Microsoft's self-driving play sees Azure underpin Baidu's Apollo

Microsoft and Baidu are hooking up on autonomous car tech, with the Seattle software giant playing cloud host to the Chinese behemoth's self-driving ambitions. The collaboration will see Microsoft Azure made the home for the Apollo alliance, Baidu's attempt to make autonomous driving an open platform. Importantly, it gives Apollo some degree of legitimacy outside of Baidu's home turf.

Launched back in April, Apollo is Baidu's vision of self-driving technologies not just for one automaker, but spread across an industry. Positioned as the "Android" of autonomous vehicles, the system includes hardware including sensors and cameras, the software to weave the data from those sensors into something meaningful for a driverless car, and cloud data services so that such cars can intercommunicate and more. Most importantly, it would be offered for the most part as open source.

Since then, several big names have joined the party. Ford and Daimler have thrown their hat into the Apollo alliance from the automaker side, while Intel and NVIDIA are contributing from the hardware angle. Automotive-specific firms like Velodyne, which makes the LIDAR laser scanners many autonomous cars rely upon to construct real-time 3D maps of their environment, are also involved, along with tier-one mainstays Bosch and Continental.

For Microsoft, the play is in the cloud. Just as the company has been focusing on enterprise users for its Azure services, so it argues that its cloud processing holds the key to bringing autonomous driving to the mass market and public roads.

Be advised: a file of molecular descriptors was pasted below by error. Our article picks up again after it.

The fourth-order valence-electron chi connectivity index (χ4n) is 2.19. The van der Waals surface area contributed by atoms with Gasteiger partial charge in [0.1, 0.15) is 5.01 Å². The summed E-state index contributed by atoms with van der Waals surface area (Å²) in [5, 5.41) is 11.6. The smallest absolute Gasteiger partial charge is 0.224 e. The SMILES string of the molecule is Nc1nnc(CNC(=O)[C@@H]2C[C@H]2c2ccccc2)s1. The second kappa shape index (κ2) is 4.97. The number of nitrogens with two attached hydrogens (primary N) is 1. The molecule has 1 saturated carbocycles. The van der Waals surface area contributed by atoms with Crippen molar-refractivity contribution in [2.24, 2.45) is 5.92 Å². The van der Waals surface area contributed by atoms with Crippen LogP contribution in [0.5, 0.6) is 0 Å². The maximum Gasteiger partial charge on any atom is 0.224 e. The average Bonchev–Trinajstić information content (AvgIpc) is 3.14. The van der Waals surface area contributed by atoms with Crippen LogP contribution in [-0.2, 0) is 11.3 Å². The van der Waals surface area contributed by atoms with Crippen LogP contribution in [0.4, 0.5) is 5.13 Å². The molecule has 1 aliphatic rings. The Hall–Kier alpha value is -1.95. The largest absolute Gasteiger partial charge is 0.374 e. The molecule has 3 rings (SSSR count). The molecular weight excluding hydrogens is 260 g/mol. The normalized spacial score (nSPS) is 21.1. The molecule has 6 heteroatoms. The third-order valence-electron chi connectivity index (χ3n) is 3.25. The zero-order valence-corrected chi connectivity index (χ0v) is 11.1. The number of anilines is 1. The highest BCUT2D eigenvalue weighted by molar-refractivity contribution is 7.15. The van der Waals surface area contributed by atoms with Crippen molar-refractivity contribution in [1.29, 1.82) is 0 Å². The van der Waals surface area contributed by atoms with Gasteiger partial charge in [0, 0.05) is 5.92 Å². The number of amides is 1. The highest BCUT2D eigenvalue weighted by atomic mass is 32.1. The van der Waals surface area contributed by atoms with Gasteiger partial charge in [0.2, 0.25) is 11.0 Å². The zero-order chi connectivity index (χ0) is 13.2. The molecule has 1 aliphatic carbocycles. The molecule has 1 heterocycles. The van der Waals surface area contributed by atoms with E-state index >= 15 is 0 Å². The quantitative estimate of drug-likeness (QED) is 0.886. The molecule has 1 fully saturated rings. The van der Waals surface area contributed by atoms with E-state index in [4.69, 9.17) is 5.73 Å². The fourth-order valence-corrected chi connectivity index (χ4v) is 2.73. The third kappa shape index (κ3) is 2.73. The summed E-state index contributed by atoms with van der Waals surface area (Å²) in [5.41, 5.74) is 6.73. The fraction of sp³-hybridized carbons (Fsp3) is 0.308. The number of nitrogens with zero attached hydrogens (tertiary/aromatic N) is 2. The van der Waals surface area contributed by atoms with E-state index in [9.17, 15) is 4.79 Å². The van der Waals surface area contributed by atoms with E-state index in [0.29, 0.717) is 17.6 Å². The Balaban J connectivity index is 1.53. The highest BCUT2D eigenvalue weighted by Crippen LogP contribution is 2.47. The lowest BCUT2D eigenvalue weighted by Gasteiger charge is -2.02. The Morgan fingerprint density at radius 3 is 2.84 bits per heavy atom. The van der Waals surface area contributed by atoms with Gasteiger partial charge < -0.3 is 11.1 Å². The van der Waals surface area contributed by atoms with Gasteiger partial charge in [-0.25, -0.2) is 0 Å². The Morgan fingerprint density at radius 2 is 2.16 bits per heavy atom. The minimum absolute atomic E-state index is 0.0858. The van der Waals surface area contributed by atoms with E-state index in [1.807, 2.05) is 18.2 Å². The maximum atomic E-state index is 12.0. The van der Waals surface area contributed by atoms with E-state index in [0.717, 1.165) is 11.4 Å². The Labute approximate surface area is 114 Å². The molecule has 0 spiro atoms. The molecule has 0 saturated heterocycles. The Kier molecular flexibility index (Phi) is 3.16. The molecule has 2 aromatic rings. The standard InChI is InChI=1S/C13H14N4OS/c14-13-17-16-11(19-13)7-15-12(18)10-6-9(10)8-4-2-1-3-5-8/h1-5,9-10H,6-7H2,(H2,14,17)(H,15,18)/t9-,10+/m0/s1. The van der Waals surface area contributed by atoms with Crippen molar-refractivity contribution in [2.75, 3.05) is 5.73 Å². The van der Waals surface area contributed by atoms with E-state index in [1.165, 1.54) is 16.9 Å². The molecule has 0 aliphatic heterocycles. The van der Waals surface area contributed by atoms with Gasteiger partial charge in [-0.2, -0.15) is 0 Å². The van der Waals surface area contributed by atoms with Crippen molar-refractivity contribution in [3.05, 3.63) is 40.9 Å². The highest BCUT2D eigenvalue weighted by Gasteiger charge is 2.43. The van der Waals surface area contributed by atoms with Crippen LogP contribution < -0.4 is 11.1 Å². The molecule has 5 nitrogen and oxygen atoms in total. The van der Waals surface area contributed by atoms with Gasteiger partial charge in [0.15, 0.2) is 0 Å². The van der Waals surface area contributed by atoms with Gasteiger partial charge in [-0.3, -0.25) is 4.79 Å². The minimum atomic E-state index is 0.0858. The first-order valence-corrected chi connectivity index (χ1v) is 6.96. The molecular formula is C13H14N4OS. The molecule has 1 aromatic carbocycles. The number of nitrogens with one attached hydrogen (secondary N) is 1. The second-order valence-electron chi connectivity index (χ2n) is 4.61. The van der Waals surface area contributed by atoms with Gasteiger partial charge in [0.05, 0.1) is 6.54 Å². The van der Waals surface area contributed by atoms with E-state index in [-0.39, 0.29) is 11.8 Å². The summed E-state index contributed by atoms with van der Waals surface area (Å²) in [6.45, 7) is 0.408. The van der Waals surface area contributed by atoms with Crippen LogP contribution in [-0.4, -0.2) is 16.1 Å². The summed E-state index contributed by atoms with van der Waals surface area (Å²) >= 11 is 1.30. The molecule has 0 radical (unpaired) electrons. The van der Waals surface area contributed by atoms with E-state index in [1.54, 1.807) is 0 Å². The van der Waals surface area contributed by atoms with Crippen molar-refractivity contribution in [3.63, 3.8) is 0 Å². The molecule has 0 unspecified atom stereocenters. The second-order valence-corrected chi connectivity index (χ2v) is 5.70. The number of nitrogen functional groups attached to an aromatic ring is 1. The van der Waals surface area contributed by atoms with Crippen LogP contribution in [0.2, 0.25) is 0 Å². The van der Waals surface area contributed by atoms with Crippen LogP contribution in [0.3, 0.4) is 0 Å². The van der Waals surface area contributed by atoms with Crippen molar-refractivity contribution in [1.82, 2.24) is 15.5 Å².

"Today's vehicles already have an impressive level of sophistication when it comes to their ability to capture data," Kevin Dallas, corporate Vice President at Microsoft, said of the news. "By applying our global cloud AI, machine learning, and deep neural network capabilities to that data, we can accelerate the work already being done to make autonomous vehicles safer."

Baidu, meanwhile, get a well-known and trusted provider on which Apollo services can reside, important if the Chinese company is to be embraced by a potentially wary Western audience. "By using Azure," Ya-Qin Zhang, president of Baidu said, "our partners outside of China will have access to a trustworthy and secure public cloud, enabling them to focus on innovating instead of building their own cloud-based infrastructure."

It's not Microsoft's only stake in the autonomous rodeo, mind. The company is already providing the cloud infrastructure used by a number of projects from big-name automakers, both focused on self-driving and on other aspects of the car experience. BMW, Ford, Renault-Nissan, Toyota, and Volvo are all relying on Azure for things like voice-controlled infotainment, driver assistance, and more.